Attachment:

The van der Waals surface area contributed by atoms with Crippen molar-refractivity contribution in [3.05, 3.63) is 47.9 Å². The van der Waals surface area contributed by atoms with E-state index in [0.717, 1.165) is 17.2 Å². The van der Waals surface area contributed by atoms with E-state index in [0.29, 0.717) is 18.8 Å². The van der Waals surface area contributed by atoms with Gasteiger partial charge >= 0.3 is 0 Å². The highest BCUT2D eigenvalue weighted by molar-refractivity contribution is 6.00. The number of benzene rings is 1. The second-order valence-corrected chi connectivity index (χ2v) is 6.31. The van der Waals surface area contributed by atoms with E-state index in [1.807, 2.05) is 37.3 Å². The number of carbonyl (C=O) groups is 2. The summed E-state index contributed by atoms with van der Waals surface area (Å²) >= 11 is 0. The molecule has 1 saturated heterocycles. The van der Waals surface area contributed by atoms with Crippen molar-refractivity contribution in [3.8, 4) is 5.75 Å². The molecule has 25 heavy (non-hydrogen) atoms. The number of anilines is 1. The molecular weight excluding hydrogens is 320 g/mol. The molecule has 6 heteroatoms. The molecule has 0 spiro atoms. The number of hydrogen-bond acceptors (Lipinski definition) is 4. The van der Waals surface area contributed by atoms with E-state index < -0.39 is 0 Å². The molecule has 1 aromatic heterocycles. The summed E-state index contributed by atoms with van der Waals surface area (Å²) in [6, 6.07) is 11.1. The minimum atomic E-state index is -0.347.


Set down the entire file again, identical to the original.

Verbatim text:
The van der Waals surface area contributed by atoms with Crippen molar-refractivity contribution in [3.05, 3.63) is 47.9 Å². The van der Waals surface area contributed by atoms with E-state index in [0.717, 1.165) is 17.2 Å². The van der Waals surface area contributed by atoms with E-state index in [0.29, 0.717) is 18.8 Å². The van der Waals surface area contributed by atoms with Gasteiger partial charge >= 0.3 is 0 Å². The highest BCUT2D eigenvalue weighted by molar-refractivity contribution is 6.00. The number of benzene rings is 1. The second-order valence-corrected chi connectivity index (χ2v) is 6.31. The van der Waals surface area contributed by atoms with E-state index in [1.807, 2.05) is 37.3 Å². The number of carbonyl (C=O) groups is 2. The summed E-state index contributed by atoms with van der Waals surface area (Å²) >= 11 is 0. The molecule has 1 saturated heterocycles. The van der Waals surface area contributed by atoms with Crippen molar-refractivity contribution in [3.8, 4) is 5.75 Å². The molecule has 25 heavy (non-hydrogen) atoms. The number of anilines is 1. The molecular weight excluding hydrogens is 320 g/mol. The molecule has 6 heteroatoms. The molecule has 0 spiro atoms. The number of hydrogen-bond acceptors (Lipinski definition) is 4. The van der Waals surface area contributed by atoms with E-state index < -0.39 is 0 Å². The molecule has 1 aromatic heterocycles. The summed E-state index contributed by atoms with van der Waals surface area (Å²) in [6, 6.07) is 11.1. The minimum atomic E-state index is -0.347.